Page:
Concerns over spills at New Caledonia nickel processing plant
Questions remain over why spills keep occurring at the Vale nickel processing plant in New Caledonia.
A nickel expert says questions need to be asked about Vale's risk management procedures, workers' behaviour and the design of its processing plant in New Caledonia to find out why spills keep happening there.
Operations have been suspended at the Goro plant for more than two weeks after 100,000 litres of effluent, containing some acid, ended up in a creek.
Environmentalists and the indigenous population are calling for the plant, which is next to a World Heritage Site and has had five spills in five years, to be shut permanently.
Gavin Mudd, from the School of Environmental Engineering at Monash University, says the scale of the plant has always raised concern.
Dr Mudd told Mary Baines it's up to Vale to find out what's going wrong, and fix it.
GAVIN MUDD: There's always potential for accidents when you're managing large volumes of chemicals. And especially at a plant like Goro, which also has other aspects to it, in terms of high pressure and temperature. There's a lot of wear and tear on equipment, sometimes when you're dealing with such aggressive processing. Therefore the material selection has to be extremely particular, and generally the engineering is done like that. So in some ways the issue becomes is either something failing in process design and their process construction and their overall workers' behaviour - all of these things have to be looked at. I haven't compared the accident rate at Goro to many others, but certainly across the Australian mining industry there's been certainly some very bad accidents over the years as well.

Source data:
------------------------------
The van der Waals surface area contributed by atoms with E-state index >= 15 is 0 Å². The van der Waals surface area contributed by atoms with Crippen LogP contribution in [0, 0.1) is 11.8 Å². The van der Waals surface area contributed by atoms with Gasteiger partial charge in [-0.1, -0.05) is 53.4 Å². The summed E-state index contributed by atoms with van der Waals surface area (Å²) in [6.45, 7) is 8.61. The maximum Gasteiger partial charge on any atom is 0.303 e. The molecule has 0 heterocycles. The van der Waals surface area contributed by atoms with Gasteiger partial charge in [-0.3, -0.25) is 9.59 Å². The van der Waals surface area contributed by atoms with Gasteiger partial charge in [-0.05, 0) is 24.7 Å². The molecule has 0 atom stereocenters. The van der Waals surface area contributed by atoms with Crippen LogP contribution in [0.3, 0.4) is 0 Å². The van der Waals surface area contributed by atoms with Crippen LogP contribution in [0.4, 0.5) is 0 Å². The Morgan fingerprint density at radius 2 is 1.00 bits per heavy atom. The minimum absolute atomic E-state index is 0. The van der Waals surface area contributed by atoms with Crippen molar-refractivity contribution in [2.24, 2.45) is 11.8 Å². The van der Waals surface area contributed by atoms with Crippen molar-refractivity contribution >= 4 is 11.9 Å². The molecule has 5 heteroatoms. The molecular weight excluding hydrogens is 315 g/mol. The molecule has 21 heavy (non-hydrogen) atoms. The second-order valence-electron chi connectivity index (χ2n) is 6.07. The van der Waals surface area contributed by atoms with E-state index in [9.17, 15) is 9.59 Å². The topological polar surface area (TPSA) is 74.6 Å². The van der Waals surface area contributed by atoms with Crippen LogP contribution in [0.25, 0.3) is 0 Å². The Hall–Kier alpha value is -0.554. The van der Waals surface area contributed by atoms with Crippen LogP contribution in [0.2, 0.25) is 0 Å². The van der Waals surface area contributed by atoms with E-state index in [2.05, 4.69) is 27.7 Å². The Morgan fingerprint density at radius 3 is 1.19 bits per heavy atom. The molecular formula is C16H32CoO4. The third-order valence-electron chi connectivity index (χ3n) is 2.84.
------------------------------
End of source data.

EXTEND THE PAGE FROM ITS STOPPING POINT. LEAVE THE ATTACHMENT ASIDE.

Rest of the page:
MARY BAINES: What is the significance of the Goro nickel processing plant in a global context?
GM: The Goro nickel resources are certainly amongst some of the largest in the world, certainly good grade in terms of nickel and cobalt, so in that sense it makes it quite valuable as a resource. The problem of course is what we call nickel laterite type deposits, which means it's sort of a weathered oxide type mineral deposit, which is extremely difficult to process, and requires a lot of effort to actually process and get the nickel and cobalt out into sort of metal form or some other form that can actually be used later on in the refining, and then used as nickel and cobalt. Which is why the process that's been built at Goro, in terms of the large processing plant there, is actually quite large and very complex, because that's the amount of effort to get the nickel out.
MB: So what would be the implications of this processing plant in New Caledonia being permanently shut down, as some people are calling for?
GM: Well, nickel plants open and shut all the time around the world, that's not necessarily anything unusual. And certainly there's other nickel laterite plants, so if that did happen at Goro there may be a small term sort of risk of something for the nickel price or nickel supply, but I think the nickel market can adjust very quickly. Primarily I guess the real issues around Goro have been environmental in nature and social in nature, so that scale of activity of the project has always raised a lot of concern.
MB: It's the fifth spill in as many years to have occurred at the plant. Do you have any ideas why this keeps happening?
GM: No, not exactly, I haven't reviewed their internal systems, whether it is risk management or chemical safety assessment or other things, but certainly if you look at many industries, chemical risks and making sure that you store things safely, you transfer things safely, a lot of these are fairly standard day-to-day processes. So, in some ways it is a legitimate question to say well why do they seem to be having some big accidents that are very, very significant, whether it is a spill of sulphuric acid or other things. It's an open question and it's certainly up to Goro at the moment to work out what's going wrong and fix it, and fix it well.
Vale has declined numerous requests for an interview.
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